Love and scandal are the best sweeteners of tea. —Henry Fielding

28 May 2005


Lately I've felt, again, a desire to watch (or rather to listen to) audio commentaries on DVD's. Perhaps I am becoming interested in filmmaking itself or maybe I am more broadly fascinated by the artistic processes of other people. Filmmaking, especially, seems to me to be something requiring collaboration, but it also seems to be a medium where success and vision are things that actually can be achieved.
I have been obsessed with Merchant Ivory lately, as I have said, and so I have been watching everything I can on the Merchant Ivory DVD's I've been getting. The Criterion Collection has released 18 of their films under something they've called The Merchant Ivory Collection, and these DVD's look great and have some nice extras on them: most notably interviews with Ruth Prawer Jhabvala, Ismail Merchant and James Ivory (and usually Richard Robbins as well). Very few have commentaries, but they all have these interviews as well as short films from the period or in the same vein. And I've been watching all the extras on these DVD's.
Last week I came home from work and watched The Householder, several interviews about The Householder and then I watched Merchant's first film The Creation of Woman and Ivory's second short The Sword and the Flute. By that time it was so late I had to go to bed.
Then the other day I finished watching Down by Law and noticed there was a Jarmusch interview on the DVD, so I just started listening to it. An hour had gone by before I snapped out of it.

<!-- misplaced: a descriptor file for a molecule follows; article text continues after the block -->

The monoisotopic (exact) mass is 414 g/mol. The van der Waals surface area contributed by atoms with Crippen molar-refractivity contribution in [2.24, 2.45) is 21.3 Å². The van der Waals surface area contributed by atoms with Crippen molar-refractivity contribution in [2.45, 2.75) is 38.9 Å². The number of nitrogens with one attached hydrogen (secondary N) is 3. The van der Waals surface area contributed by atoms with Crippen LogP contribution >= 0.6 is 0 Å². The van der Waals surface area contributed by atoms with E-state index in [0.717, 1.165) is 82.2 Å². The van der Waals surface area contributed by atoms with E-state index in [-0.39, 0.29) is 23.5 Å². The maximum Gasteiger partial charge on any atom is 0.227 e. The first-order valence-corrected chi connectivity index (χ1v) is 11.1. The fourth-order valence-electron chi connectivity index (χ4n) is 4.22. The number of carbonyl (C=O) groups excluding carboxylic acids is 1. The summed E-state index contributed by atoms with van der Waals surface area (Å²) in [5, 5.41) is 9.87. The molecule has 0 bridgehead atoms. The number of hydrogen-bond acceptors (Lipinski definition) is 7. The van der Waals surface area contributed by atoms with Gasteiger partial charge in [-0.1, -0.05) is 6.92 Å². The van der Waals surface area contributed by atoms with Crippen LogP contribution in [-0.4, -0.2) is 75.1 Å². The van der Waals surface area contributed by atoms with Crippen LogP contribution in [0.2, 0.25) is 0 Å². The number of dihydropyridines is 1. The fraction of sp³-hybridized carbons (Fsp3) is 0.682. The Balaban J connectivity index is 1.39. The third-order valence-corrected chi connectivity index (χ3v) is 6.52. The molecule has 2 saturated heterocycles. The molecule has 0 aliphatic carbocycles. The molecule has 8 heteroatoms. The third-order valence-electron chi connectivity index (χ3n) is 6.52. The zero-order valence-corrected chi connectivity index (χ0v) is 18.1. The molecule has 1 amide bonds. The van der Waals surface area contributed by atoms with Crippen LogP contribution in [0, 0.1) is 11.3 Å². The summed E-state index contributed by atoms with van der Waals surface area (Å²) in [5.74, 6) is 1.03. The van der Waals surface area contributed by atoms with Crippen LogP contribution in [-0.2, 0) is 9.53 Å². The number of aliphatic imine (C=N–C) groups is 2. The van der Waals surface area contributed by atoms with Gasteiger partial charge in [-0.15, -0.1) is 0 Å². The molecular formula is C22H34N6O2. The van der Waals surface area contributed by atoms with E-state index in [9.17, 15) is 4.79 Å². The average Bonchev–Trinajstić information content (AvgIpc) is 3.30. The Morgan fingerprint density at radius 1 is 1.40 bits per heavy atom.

I borrowed Heat and Dust from my boss the other day and I still haven't returned it because (unlike most of The Merchant Ivory Collection) this one has a commentary with Merchant, Greta Scacchi and Nickolas Grace. So I haven't given it back because I just have to watch it. (Obsession, remember.)
And then this morning, as is my usual custom on Saturdays, I watched a film: Paul Mazursky's first feature Bob & Carol & Ted & Alice. It's really great and very Sixties and I am so interested in the making of it and so I turned on the commentary, which features Mazursky and Robert Culp and Elliott Gould and Dyan Cannon. I started listening to it and then I just had to stop. I can't do it.
There are too many films to see. If I am going to commit to re-watching a film, I definitely want to listen to the commentary, but there are so many films I still haven't seen at all (For instance, I have Fellini's 8 1/2 and David Gordon Green's Undertow at the house right now, just waiting for me) and I need to watch those... not to mention all of the other films from decades past that I still haven't seen. I just can't justify re-watching a movie, no matter how good. There is too much I still need to see.